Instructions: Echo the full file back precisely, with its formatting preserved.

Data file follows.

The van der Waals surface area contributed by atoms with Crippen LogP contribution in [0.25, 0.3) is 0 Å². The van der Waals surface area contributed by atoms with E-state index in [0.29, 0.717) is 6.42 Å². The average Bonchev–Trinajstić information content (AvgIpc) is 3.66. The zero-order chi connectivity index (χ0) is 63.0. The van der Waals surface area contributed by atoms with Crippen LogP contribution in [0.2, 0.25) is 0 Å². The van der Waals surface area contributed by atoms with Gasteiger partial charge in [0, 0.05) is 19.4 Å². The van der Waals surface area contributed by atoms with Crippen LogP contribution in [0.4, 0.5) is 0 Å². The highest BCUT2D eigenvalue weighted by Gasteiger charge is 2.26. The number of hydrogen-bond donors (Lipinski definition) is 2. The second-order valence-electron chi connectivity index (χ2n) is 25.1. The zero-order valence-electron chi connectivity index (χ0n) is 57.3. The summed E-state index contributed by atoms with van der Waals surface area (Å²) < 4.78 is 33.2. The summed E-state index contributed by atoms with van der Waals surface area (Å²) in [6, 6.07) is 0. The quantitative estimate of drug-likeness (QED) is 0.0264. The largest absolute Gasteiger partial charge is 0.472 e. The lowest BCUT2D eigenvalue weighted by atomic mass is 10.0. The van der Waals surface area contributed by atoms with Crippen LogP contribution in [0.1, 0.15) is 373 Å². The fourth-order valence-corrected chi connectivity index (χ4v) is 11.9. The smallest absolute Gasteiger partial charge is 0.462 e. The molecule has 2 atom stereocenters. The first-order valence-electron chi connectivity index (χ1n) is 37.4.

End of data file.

The van der Waals surface area contributed by atoms with Crippen LogP contribution in [0.25, 0.3) is 0 Å². The van der Waals surface area contributed by atoms with E-state index in [0.29, 0.717) is 6.42 Å². The average Bonchev–Trinajstić information content (AvgIpc) is 3.66. The zero-order chi connectivity index (χ0) is 63.0. The van der Waals surface area contributed by atoms with Crippen LogP contribution in [0.2, 0.25) is 0 Å². The van der Waals surface area contributed by atoms with Gasteiger partial charge in [0, 0.05) is 19.4 Å². The van der Waals surface area contributed by atoms with Crippen LogP contribution in [0.4, 0.5) is 0 Å². The highest BCUT2D eigenvalue weighted by Gasteiger charge is 2.26. The number of hydrogen-bond donors (Lipinski definition) is 2. The second-order valence-electron chi connectivity index (χ2n) is 25.1. The zero-order valence-electron chi connectivity index (χ0n) is 57.3. The summed E-state index contributed by atoms with van der Waals surface area (Å²) < 4.78 is 33.2. The summed E-state index contributed by atoms with van der Waals surface area (Å²) in [6, 6.07) is 0. The quantitative estimate of drug-likeness (QED) is 0.0264. The largest absolute Gasteiger partial charge is 0.472 e. The lowest BCUT2D eigenvalue weighted by atomic mass is 10.0. The van der Waals surface area contributed by atoms with Crippen LogP contribution in [0.1, 0.15) is 373 Å². The fourth-order valence-corrected chi connectivity index (χ4v) is 11.9. The smallest absolute Gasteiger partial charge is 0.462 e. The molecule has 2 atom stereocenters. The first-order valence-electron chi connectivity index (χ1n) is 37.4.